Lab 8

Document Sample
Lab 8 Powered By Docstoc
					         Lab 8
Low Back Pain and Pregnancy
Presented by:
   Katie Farrell
 Kimberly Harper
    Carly Lepp
 Meggan McCleod
Low Back Pain
                   General Anatomy
   There are 24 independent vertebrae in the
    human spine.
   7 in the cervical region, 12 in the thoracic
    region and 5 in the lumbar region.
   The lower lumbar vertebra is attached to
    the sacrum which is a bone consisting of
    several vertebrae fused together.
   This area around the lumbar spine and
    sacrum is the most common site for back
    pain due to the instability caused by the
    changing curvature of the spine in this
    area.
   Between each vertebra is a disc designed
    to reduce the frictional and compressive
    forces between the bones.
    Causes of Low Back Pain
 Lowerback pain is one of the most
 common illnesses experienced by humans
 and usually is associated with the aging
 process. However, aside from the natural
 aging process there are several different
 causes for lower back pain
      Causes of Low Back Pain
Lower back pain could be a result of
     Muscle strain
     Spondylolysis or spondylolisthesis *
     Lumbar disc injury/degeneration
     General disc disfunction

  * Spondylolysis is the occurrence of a stress fracture to the spine. If
     the stress fracture worsens and the vertebra can no longer
      maintain its position and shifts it is known as spondylolisthesis.
                      Muscle Strain
   Low back pain caused by a muscle strain involves tears
    to the muscle fibers in the muscles surrounding the
    spine. This condition is quite common and can be
    caused by a number of things but is usually caused by
    trauma or by overuse.
   If the strain is caused by trauma the affected muscle
    must go through the three phases of soft tissue healing
    and rest is usually prescribed. The three phases of soft
    tissue healing are:
       The acute inflammitory phase
       The proliferative/ repair and regenerate phase
       The maturation/ remodelling phase

    The entire healing process can take up to one year but the majority
      of healing is complete within the first two weeks and a return to
      normal activity is usually permitted at this time.
                   Muscle Strain
   If the strain is caused by overuse it is required that the
    cause of the incorrect movement patterns be corrected.
    Retraining the muscles and improving posture will also
    help prevent further injury. Once the cause has been
    corrected rest may be prescribed.
   The muscle does have to go through the phases of soft
    tissue healing but if the initial cause is not corrected the
    muscle will not heal.
   If the overuse injury causes a stress facture in the
    vertebra it is known as spondylolysis. If the fracture is
    not treated and worsens the vertebra will become
    unstable and shift causing a spondylolisthesis.
Progressive Disc Degeneration
   Low back pain caused by disc degeneration involves a
    decrease in the function of the intervertebral discs.
   Disc degeneration occurs in all humans as a part of the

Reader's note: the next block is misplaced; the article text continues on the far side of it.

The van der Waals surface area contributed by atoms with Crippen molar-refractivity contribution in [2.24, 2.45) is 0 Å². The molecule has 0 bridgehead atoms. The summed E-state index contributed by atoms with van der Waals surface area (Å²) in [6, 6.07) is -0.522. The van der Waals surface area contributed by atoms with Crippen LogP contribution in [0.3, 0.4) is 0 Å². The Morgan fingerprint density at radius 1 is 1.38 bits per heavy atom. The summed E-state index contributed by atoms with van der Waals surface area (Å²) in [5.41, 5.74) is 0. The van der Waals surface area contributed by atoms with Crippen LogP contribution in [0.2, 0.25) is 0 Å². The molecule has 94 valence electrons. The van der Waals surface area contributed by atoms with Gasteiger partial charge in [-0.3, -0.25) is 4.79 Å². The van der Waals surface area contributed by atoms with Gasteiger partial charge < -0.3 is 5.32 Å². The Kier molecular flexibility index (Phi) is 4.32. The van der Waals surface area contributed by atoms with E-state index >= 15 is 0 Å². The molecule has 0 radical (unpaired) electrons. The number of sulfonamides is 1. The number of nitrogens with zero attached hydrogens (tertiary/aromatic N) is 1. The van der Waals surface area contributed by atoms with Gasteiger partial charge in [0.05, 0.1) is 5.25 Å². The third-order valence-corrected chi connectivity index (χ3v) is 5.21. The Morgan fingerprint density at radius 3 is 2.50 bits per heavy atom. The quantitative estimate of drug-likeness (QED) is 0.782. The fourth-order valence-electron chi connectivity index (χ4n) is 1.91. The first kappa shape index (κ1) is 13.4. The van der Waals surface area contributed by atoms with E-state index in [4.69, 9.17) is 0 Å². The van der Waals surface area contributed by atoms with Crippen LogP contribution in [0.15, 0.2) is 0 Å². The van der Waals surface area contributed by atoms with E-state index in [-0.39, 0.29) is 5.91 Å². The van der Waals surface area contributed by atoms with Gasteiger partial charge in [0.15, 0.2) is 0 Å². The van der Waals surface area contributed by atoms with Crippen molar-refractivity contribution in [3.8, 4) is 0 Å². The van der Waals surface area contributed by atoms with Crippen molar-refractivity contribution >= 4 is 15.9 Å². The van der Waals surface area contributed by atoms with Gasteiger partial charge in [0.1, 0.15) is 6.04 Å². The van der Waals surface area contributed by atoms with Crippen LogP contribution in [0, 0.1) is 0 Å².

natural aging process that causes an overall decrease in
    collagen and water levels in the body.
   The disc is made up mostly of collagen and water and is
    divided into two parts; the annulus fibrosis and nucleus
    pulposa. The nucleus pulposa contains a highly hydrated
    matrix filled with collagen making it particularly
    vulnerable to the aging process.
   The loss of fluids and collagen causes the disc to
    compress thus no longer providing the cushioning to
    absorb the forces placed on the spine.
 Progressive Disc Degeneration
 Although the natural aging process is to blame
  for some degeneration, improper posture can
  worsen the problem.
 Improper posture causes a change in the
  biomechanics of the spine. This causes undue
  wear and tear to the disc adding to the loss of
  function.
 Also, the accumulation of debris in the disc
  because of enzymatic dysfunction can
  accelerate the degenerative effects. There is
  little that can be done to prevent this but proper
  posture and maintaining hydration are good
  ways to lessen the negative effects.
                      Treatment
   Medications- analgesics, muscle relaxants, and anti-
        inflammatory drugs
   Bedrest
   Decreasing physical activity- especially contact sports
   Exercise- within limits
   Manipulation
   Postural re-training
   Bio-feedback
   Thermotherapy
   Psychotherapy
   Chemonucleolysis
   Surgery
  Contraindications for Exercise
 Passive  lumbar flexion
 Active lumbar extension
 Stretches that call for the knees to be
  brought towards the chest
 Also avoid any exercise that does not
  provide adequate support or the lower
  back
* It should be noted that the cause of the pain needs to be
    examined by a physician before a person can begin
    exercise to avoid making the pain worse
Pregnancy
                     Pregnancy
   Pregnancy begins the moment a sperm fertilizes a
    woman’s egg or ovum. The average pregnancy lasts 40
    weeks (roughly 9 months). The 9 month period is divided
    into three equal time periods of about 3 months called
    trimesters.